Molds can be found almost anywhere. Mold can grow on virtually any organic substance as long as moisture and oxygen are present. There are molds that grow on wood, paper, carpet, foods and insulation. When excessive moisture accumulates in buildings or on building materials, mold growth will often occur, particularly if the moisture problem remains undiscovered or unaddressed.
It is impossible to eliminate all mold and mold spores in the indoor environment. However, mold growth can be controlled indoors by controlling moisture indoors. Mold reproduces by making spores that usually cannot be seen without magnification. Mold spores waft through the indoor and outdoor air continually. When mold spores land on a damp spot indoors, they may begin growing and digesting whatever they are growing on in order to survive. Mold gradually destroys the things it grows on.
Many types of molds exist and all molds have the potential to cause health problems. Molds can produce allergens that can trigger allergic reactions or even asthma attacks in people allergic to mold. Other molds are known to produce potent toxins and irritants. Potential health concerns are important reasons to prevent mold growth and to remediate or clean up any existing indoor mold growth. It is very important and should always be performed by a trained professional in mold removal with the correct personal protective equipment.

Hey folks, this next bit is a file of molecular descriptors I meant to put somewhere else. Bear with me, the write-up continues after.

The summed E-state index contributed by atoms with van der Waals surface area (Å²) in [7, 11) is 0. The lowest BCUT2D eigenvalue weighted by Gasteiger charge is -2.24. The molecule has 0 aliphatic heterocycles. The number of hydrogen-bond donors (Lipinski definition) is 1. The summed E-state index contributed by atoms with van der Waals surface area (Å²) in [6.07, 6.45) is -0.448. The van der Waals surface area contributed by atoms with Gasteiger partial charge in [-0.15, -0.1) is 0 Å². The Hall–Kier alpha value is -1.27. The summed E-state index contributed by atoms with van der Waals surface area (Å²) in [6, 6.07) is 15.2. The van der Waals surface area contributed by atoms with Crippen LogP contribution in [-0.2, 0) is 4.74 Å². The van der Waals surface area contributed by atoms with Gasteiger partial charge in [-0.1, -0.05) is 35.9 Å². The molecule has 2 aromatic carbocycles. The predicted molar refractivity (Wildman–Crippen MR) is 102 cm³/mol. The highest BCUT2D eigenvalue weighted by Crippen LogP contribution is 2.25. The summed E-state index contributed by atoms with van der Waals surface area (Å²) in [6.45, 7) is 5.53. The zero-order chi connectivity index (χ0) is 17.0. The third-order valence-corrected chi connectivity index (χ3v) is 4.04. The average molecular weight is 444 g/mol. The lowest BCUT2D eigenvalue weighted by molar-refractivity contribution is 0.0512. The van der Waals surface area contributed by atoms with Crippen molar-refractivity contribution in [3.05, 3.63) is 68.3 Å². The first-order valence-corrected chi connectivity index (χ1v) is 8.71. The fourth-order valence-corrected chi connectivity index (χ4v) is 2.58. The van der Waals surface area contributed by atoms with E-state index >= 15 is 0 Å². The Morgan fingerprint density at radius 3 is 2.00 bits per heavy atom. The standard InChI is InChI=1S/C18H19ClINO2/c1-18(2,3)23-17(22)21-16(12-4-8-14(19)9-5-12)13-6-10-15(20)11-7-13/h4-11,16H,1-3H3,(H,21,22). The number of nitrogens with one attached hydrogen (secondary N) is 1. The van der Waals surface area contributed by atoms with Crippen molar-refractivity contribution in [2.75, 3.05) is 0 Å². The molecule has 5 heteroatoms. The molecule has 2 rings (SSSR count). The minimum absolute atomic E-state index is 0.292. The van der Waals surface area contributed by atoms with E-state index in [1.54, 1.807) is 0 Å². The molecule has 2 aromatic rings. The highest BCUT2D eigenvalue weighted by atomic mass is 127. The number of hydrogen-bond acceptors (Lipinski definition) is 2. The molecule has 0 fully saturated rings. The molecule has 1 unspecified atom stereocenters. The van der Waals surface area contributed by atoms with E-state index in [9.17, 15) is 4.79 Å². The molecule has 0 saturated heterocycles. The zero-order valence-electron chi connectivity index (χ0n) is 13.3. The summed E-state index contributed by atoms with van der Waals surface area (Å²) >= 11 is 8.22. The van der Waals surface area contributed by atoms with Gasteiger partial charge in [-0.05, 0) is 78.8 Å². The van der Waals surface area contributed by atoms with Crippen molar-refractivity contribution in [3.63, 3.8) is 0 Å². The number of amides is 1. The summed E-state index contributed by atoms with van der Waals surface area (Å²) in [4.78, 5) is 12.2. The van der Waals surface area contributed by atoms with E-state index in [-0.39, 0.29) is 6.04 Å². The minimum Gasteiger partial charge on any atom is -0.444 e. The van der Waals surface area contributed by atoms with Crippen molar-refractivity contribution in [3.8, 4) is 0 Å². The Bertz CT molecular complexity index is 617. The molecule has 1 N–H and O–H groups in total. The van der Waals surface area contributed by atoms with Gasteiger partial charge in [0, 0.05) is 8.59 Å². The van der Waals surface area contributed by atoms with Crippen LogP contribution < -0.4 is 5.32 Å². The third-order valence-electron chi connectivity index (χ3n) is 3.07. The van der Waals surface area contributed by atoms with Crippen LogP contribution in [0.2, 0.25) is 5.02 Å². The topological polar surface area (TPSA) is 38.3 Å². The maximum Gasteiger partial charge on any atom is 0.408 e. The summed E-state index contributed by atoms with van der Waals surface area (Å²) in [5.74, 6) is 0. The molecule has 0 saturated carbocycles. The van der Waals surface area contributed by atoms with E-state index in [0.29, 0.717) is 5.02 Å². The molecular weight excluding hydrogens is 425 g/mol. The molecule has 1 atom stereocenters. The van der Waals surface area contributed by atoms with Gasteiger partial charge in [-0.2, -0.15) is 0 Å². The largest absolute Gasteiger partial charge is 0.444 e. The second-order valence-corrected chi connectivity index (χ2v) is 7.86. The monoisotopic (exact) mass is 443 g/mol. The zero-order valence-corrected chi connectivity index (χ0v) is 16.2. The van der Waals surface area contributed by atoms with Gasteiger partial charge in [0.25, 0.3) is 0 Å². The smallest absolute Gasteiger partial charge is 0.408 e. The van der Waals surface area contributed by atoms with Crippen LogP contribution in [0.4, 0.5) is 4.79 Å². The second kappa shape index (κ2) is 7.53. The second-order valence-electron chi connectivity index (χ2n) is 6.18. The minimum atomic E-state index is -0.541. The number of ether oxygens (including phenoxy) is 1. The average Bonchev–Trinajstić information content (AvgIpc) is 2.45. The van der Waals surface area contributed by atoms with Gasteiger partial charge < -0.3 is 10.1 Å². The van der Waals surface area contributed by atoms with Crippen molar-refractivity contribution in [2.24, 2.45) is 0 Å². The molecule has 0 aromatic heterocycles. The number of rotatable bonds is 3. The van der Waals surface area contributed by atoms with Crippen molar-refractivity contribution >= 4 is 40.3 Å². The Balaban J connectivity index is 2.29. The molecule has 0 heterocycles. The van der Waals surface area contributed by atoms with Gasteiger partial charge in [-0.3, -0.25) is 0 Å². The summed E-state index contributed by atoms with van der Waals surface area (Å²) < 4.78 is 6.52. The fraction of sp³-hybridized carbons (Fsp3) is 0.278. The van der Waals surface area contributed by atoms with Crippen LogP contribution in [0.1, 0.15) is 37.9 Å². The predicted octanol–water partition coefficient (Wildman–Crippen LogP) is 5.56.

Since mold requires water to grow, it is important to prevent moisture problems in buildings and homes. Moisture problems can have many causes, including uncontrolled humidity. Some moisture problems arose during home and building construction practices during the 1970s, '80s and '90s. Some of these construction methods resulted in structures being tightly sealed, but lacking adequate ventilation, which leads to moisture buildup. Building materials such as drywall may not allow moisture to escape easily. Moisture problems may include roof leaks, landscaping or gutters that direct water into or under the structure, or unvented combustion appliances. Delayed maintenance or insufficient maintenance is also associated with moisture problems in homes and large buildings. Moisture problems in portable classrooms and other temporary structures have frequently been associated with mold problems.